What if Women Ruled the World?
By: Erica Lee
A world run by women sounds like heaven, right?
Gerd Brantenberg published Egalia’s Daughters: A Satire of the Sexes in 1977, firmly in the midst of the second wave of feminism. The women of this day both figuratively and literally threw away traditional symbols of “woman-ness” tied to oppression: lipstick, high heels, bras, and other artifacts of “femininity.”
Egalia is written as a satire, a form of social commentary that reveals the illogical nature of reality by exaggerating the characteristics of the society. While satires are usually caricatures of society to show how ridiculous it is, Egalia is unique in such a way that the story rarely feels over-exaggerated. What woman hasn’t been explicitly told what she could and could not do, whether it be to go braless or to run for Senate?
Women of the 1970s protested their representation in the Ladies’ Home Journal and denounced the treatment of women in the Miss America Pageant, and participated in countless other groundbreaking protests. Egalia goes one step further.
Brantenburg doesn’t just throw out lipstick. She switches gender roles.
Echoing women’s complaints, Brantenburg illustrated the greater context of oppressive female roles by filling the hallmark tight skirts and impractical shoes with men. In Egalia, Brantenburg places women in every leadership position, dresses them in smart, practical clothing, glorifies menstruation and birth, and even changes linguistics to give the social power to women.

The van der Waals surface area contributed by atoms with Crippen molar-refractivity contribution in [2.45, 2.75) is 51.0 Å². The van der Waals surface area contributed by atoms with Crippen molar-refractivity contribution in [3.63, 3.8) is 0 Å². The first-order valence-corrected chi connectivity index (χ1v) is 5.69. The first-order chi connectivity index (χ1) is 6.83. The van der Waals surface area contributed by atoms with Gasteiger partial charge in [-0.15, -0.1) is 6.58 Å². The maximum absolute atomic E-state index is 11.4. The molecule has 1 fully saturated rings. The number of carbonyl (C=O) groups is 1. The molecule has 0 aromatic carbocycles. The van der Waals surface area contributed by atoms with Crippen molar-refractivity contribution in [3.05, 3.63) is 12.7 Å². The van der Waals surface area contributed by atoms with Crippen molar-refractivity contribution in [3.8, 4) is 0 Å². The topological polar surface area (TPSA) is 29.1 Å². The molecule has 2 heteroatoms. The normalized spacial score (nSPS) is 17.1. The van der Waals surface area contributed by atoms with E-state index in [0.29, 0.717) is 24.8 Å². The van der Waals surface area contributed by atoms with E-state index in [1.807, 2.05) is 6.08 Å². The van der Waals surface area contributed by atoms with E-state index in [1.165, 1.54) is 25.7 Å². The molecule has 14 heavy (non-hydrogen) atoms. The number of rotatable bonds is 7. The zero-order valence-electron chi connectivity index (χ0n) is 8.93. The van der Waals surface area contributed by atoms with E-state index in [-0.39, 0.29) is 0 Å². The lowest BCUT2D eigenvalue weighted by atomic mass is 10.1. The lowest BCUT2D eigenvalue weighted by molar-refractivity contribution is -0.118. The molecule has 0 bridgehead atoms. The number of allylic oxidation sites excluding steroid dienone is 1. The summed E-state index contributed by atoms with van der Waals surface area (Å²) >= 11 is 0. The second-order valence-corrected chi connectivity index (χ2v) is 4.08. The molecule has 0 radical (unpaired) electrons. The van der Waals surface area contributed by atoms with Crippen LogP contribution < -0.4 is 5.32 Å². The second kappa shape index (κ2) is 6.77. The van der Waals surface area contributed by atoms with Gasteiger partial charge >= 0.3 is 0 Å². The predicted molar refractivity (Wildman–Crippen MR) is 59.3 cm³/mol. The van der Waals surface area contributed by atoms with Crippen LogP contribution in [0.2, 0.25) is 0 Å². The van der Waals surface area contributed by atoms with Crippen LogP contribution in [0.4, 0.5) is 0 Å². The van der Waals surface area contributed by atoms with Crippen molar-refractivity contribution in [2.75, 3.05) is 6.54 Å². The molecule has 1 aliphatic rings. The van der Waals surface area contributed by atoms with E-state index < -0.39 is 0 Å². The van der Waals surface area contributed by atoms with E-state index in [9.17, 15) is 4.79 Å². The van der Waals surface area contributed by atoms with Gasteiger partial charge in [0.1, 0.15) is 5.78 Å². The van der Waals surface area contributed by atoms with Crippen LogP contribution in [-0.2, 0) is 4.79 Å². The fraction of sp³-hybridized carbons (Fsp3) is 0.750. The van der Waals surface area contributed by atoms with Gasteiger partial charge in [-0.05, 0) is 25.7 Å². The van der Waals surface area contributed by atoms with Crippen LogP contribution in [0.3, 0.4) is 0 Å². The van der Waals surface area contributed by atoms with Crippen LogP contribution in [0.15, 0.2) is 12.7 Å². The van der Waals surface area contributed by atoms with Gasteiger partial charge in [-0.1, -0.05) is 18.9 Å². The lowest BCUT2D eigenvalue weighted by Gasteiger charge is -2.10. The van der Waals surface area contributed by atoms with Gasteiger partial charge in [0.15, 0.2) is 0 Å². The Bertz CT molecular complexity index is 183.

Egalia follows Petronius, the son of a high-powered wom through his adolescence trying to understand and later subvert the oppressive culture around him.
As the dominant sex, women are called wim, and men are called menwim. In addition to the glossary below, many of the negative vocabulary now centers around menwim. In Egalian society, if a menwom does not find a suitable wom and ask her for fatherhood protection and take her damename as their new family name, they become a spinster, and will be referred to as Spinnerman the rest of their lives.
Brantenburg mirrors the oppressive beauty standards of our world for women and weaves in the unspoken shame at the foundation of these standards beautifully. While a wom wears practical, sensible clothing, a manwom is fitted for impractical shoes, tight skirts, and a peho, a small bag for their penis that hangs outside of their skirts. They spend hours setting their hair and beards in elaborate curled styles, and the ideal body type for menwim is short and fat. Just like the “ideal” woman wears heels and impractical clothes and has an incredibly restrictive body type, the ideal menwom is powerless to help himself, hindered by tight skirts and a voluptuous belly.
Although the third wave of feminism might have slightly different, more multifaceted ideas, the core of Egalia is the same: society oppresses one gender by restricting them to a stereotype. Recognizing this is the first step to eradicating it.